Nuts cracking (with video)
By Serge K. Soiret, GAP correspondent in West Africa, from Ivory Coast
We can only say that it is extraordinary. Nuts in forest are an important potential food source. But it ends up raising a problem for chimpanzees, because their shells are so hard that their teeth can not overcome them.
At Tai forest, chimpanzees (males and females) seem to have solved this problem by breaking the nuts following a very specific technique: firstly they grapple nuts that they carry in one hand, both hands or hands and mouth. Then they filed the nut near a root or a stone that will act as an anvil and stabilize the nuts in a hollow of the anvil. With a stone they hit the nuts with a gesture energy (but not too much) to break the shell without the almond crumble.
Young people attend their parents during the cracking and often try to open nuts. We have seen a male adult hit a child because he took his hammer stone. It must be said that good stone hammers in the forest are rare, so it must protect its tool for not losing it.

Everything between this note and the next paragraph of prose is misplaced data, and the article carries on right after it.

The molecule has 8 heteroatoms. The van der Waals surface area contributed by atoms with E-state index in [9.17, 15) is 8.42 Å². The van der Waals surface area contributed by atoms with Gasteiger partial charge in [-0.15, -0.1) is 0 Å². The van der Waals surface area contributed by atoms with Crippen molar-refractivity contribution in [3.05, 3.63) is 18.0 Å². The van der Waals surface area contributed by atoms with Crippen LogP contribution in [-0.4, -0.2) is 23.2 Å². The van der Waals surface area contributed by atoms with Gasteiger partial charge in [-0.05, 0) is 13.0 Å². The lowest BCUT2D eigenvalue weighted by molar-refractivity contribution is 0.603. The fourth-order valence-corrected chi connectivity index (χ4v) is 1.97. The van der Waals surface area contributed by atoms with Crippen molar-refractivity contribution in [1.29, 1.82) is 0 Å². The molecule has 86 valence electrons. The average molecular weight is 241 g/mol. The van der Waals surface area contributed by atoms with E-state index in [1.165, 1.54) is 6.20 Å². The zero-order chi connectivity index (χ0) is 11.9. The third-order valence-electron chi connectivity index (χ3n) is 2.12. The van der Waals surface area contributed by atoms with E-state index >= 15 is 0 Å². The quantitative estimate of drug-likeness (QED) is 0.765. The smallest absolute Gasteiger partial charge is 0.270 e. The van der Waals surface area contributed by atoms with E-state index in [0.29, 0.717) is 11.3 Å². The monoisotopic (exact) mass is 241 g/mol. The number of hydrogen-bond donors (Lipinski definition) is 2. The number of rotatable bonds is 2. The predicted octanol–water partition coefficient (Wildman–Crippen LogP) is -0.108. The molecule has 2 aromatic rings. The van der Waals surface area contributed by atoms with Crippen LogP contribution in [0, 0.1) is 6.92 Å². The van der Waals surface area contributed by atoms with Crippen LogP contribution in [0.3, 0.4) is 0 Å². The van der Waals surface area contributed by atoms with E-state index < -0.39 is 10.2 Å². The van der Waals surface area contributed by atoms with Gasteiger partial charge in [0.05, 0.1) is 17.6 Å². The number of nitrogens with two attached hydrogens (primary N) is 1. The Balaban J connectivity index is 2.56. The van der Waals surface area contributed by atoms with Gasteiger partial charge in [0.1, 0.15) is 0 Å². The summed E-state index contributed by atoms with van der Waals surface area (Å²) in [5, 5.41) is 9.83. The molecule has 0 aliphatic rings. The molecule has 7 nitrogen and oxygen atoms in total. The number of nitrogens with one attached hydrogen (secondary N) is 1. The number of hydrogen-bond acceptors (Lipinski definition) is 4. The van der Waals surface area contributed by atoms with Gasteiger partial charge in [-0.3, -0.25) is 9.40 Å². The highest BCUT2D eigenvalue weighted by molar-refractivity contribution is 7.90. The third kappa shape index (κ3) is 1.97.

This technique of nut cracking, signed by primatologist Christophe Boesch (1994), is limited by a natural border of the river N'zo Sassandra (Ivory Coast).
Reference: Boesch, C., Marchesi, P., Marchesi, N., Fruth, B., and Joulian, F. (1994). Is nut cracking in wild chimpanzees a cultural behaviour? J. Hum. Evol. 26: 325-338.
WATCH THE VIDEO HERE.